Cauliflower Gratin with Blue Cheese


Roasted cauliflower is sensational, and this recipe gives you plenty of options.
TIME 30 minutes
MAKES 4 servings
1 medium cauliflower (about 1½ pounds)
2 garlic cloves, unpeeled
3 tablespoons olive oil
Salt and freshly ground black pepper
1 cup crumbled blue cheese
½ cup bread crumbs, preferably fresh


Method
1 Heat the oven to 425°F. Trim the outer leaves from the cauliflower and cut the florets from the core. It’s okay if they’re not all perfectly separated, but you want them about 1 inch across, so cut through some if necessary.

2 Put the garlic on the cutting board and hold a chef’s knife above them, parallel. Press down lightly to crush the garlic a bit; remove the peel and trim the flat end.

3 Put the cauliflower in a large gratin dish; drizzle with the olive oil and sprinkle with salt and pepper. Toss to coat the cauliflower with the oil and spread it out in an even layer. Nestle the garlic among the cauliflower florets and transfer the dish to the oven; cook until the florets are beginning to turn brown and the stems are crisp-tender (you’ll be able to pierce them with a thin-bladed knife, but they’ll offer some resistance), 10 to 15 minutes.

4 Remove the dish from the oven and remove and discard the garlic. Sprinkle the blue cheese evenly on top of the cauliflower, then sprinkle with the bread crumbs. Put the dish back in the oven and cook until the cheese is bubbling and the bread crumbs are golden brown, another 10 to 15 minutes. Serve hot or warm.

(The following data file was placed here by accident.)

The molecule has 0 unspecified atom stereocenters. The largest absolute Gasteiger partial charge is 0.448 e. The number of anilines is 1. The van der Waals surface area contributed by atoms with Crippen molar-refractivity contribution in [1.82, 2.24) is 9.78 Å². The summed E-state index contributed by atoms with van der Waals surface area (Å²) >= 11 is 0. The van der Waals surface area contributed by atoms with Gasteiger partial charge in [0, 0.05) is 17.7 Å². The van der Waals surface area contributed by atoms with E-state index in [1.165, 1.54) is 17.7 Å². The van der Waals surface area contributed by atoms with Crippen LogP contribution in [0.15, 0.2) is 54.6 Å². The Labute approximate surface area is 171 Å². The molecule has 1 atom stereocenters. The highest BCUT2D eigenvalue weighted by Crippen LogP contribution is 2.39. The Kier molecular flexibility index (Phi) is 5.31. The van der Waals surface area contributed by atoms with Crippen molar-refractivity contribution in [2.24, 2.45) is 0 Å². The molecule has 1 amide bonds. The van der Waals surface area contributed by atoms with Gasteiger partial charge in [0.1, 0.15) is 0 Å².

Variations
  • Broccoli Gratin with Parmesan: Use broccoli florets instead of cauliflower and substitute grated Parmesan for the blue cheese.

Tips
  • A gratin is anything—sliced, chopped, or whole vegetables, but also noodles, fish, whatever—usually with a topping, baked or broiled until nicely browned. To save a step you can precook the cauliflower right in the baking dish (as I do here), but you can also steam, boil, grill, broil, or pan-cook vegetables before turning them into gratins. (Or use leftovers, for sure.)
  • Some other vegetable ideas: sturdy greens like cabbage, chard, or kale; broccoli; winter squash; potatoes or sweet potatoes; celery or fennel.
  • Adding smashed garlic cloves to vegetables while they cook (and then removing them before serving) infuses vegetables with a hint of garlic without overwhelming them.

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